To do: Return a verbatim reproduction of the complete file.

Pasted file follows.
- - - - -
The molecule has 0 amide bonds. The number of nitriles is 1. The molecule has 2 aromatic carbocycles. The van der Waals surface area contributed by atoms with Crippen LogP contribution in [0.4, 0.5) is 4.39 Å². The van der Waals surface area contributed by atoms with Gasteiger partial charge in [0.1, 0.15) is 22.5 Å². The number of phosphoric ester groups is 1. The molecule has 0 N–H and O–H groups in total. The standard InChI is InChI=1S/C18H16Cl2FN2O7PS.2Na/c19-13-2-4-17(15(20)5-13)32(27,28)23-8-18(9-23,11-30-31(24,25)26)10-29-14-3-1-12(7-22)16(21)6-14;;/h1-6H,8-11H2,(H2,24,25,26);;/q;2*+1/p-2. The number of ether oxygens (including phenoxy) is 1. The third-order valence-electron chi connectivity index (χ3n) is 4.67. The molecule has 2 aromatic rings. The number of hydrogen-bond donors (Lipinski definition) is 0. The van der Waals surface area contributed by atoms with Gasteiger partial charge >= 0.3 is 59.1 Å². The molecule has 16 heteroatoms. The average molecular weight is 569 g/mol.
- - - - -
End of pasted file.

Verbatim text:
The molecule has 0 amide bonds. The number of nitriles is 1. The molecule has 2 aromatic carbocycles. The van der Waals surface area contributed by atoms with Crippen LogP contribution in [0.4, 0.5) is 4.39 Å². The van der Waals surface area contributed by atoms with Gasteiger partial charge in [0.1, 0.15) is 22.5 Å². The number of phosphoric ester groups is 1. The molecule has 0 N–H and O–H groups in total. The standard InChI is InChI=1S/C18H16Cl2FN2O7PS.2Na/c19-13-2-4-17(15(20)5-13)32(27,28)23-8-18(9-23,11-30-31(24,25)26)10-29-14-3-1-12(7-22)16(21)6-14;;/h1-6H,8-11H2,(H2,24,25,26);;/q;2*+1/p-2. The number of ether oxygens (including phenoxy) is 1. The third-order valence-electron chi connectivity index (χ3n) is 4.67. The molecule has 2 aromatic rings. The number of hydrogen-bond donors (Lipinski definition) is 0. The van der Waals surface area contributed by atoms with Gasteiger partial charge >= 0.3 is 59.1 Å². The molecule has 16 heteroatoms. The average molecular weight is 569 g/mol.